As the print medium faces a steep decline in advertisement revenue in the wake of the economic slowdown, the debate over whether business interests or editorial content should dominate the content in newspapers continues to take centre-stage.

The issue — which formed the core of the Annual Press Freedom Round Table on the theme “Free Press: what good is a mission without a business?” — evoked a lively discussion at the 62nd World Newspaper Congress that began here on Monday.

Though the discussion was centred on the way governments in different countries were creating obstacles to the freedom of the press, speakers were united in supporting a model that enabled profitability of the organisation without deviating from the mission of a free press.

The nearly four-hour discussion featured this year’s Golden Pen of Freedom award winner Najam Sethi of Pakistan, managing editor of The Guardian Chris Elliott, chairman of the Board of Mail & Guardian, South Africa, Trevor Ncube, publisher of El Periodico, Guatemala, Joze Ruben Zamora, CEO of Krestyanin, Rostov-on-Don, Russia, Irina Samokhina, and Morocco-based Tel Quel and Nichane publisher Ahmed Benchemsi.Mr. Ncube asserted that the biggest defence to press freedom was profitable media, as “that bottom line is what defends you.” A weak media, according to him, was susceptible to corruption and the government’s pressure, and “we also need an environment where publishers don’t have influence on editors.”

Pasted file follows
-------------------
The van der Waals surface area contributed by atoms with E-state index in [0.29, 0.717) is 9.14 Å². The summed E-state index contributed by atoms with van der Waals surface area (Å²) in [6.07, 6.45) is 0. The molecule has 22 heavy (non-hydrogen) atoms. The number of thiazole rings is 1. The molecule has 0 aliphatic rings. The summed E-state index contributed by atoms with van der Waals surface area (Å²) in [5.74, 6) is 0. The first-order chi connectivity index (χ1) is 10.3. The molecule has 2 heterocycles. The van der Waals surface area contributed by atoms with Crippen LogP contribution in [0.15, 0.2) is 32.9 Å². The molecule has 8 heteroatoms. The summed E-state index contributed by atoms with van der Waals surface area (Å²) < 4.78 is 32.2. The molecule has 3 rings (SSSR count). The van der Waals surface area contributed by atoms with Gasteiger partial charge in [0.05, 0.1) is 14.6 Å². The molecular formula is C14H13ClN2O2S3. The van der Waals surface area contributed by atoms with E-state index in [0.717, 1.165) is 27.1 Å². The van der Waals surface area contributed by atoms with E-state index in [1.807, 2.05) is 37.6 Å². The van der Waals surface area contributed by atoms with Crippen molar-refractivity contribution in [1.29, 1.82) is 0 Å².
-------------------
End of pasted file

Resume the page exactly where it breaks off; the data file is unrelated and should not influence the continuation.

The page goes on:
Favouring a coherent commercial strategy in the light of increasing costs and the steep decline in advertisement revenue vis-À-vis the cover price, Mr. Elliott said the relation of press freedom with business strategy was like tectonic activity, rubbing between the plates, and that the two should go hand-in-hand.

Mr. Benchemsi, whose presentation in a lighter vein drew applause from the audience, explained how his publication worked as a revealing media rather than a combating one. “We do risk measurement every week. We keep writing about powerful people, but simultaneously publish their best photographs so that they don’t bother about what is written inside,” he said, throwing the participants into peals of laughter.

Mr. Sethi explained that though there was little censorship in Pakistan and the media was relatively free, the main stream media had no problems with heady concoctions like religious nationalism and the rise of political jihad. “In addition, there is no sense of responsibility, which is resulting in negative consequences of press freedom which is unintended,” he said.

Mr. Zamora described how he had been consistently harassed by the military for championing free press in his country and the attacks that were made against him. “My children left the country and I don’t want them to return.”